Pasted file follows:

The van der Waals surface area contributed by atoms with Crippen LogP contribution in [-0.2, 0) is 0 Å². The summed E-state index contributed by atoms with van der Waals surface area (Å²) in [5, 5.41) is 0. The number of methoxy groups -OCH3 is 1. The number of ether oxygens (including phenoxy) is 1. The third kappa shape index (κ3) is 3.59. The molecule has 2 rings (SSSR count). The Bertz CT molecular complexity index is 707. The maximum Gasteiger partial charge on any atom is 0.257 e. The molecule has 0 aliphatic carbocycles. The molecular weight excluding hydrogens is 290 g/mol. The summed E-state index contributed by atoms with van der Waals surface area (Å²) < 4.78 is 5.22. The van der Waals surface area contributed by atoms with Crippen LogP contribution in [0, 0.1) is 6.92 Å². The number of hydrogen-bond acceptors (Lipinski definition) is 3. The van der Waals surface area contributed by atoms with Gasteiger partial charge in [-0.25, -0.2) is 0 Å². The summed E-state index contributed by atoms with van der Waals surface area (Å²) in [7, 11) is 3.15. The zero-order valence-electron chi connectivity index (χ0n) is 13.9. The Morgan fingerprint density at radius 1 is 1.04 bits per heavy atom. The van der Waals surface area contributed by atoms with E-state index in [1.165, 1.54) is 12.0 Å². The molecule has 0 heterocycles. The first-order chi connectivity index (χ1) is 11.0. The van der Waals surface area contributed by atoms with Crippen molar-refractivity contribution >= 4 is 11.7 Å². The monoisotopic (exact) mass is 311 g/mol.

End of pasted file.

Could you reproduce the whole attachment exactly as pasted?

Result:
The van der Waals surface area contributed by atoms with Crippen LogP contribution in [-0.2, 0) is 0 Å². The summed E-state index contributed by atoms with van der Waals surface area (Å²) in [5, 5.41) is 0. The number of methoxy groups -OCH3 is 1. The number of ether oxygens (including phenoxy) is 1. The third kappa shape index (κ3) is 3.59. The molecule has 2 rings (SSSR count). The Bertz CT molecular complexity index is 707. The maximum Gasteiger partial charge on any atom is 0.257 e. The molecule has 0 aliphatic carbocycles. The molecular weight excluding hydrogens is 290 g/mol. The summed E-state index contributed by atoms with van der Waals surface area (Å²) < 4.78 is 5.22. The van der Waals surface area contributed by atoms with Crippen LogP contribution in [0, 0.1) is 6.92 Å². The number of hydrogen-bond acceptors (Lipinski definition) is 3. The van der Waals surface area contributed by atoms with Gasteiger partial charge in [-0.25, -0.2) is 0 Å². The summed E-state index contributed by atoms with van der Waals surface area (Å²) in [7, 11) is 3.15. The zero-order valence-electron chi connectivity index (χ0n) is 13.9. The Morgan fingerprint density at radius 1 is 1.04 bits per heavy atom. The van der Waals surface area contributed by atoms with E-state index in [1.165, 1.54) is 12.0 Å². The molecule has 0 heterocycles. The first-order chi connectivity index (χ1) is 11.0. The van der Waals surface area contributed by atoms with Crippen molar-refractivity contribution >= 4 is 11.7 Å². The monoisotopic (exact) mass is 311 g/mol.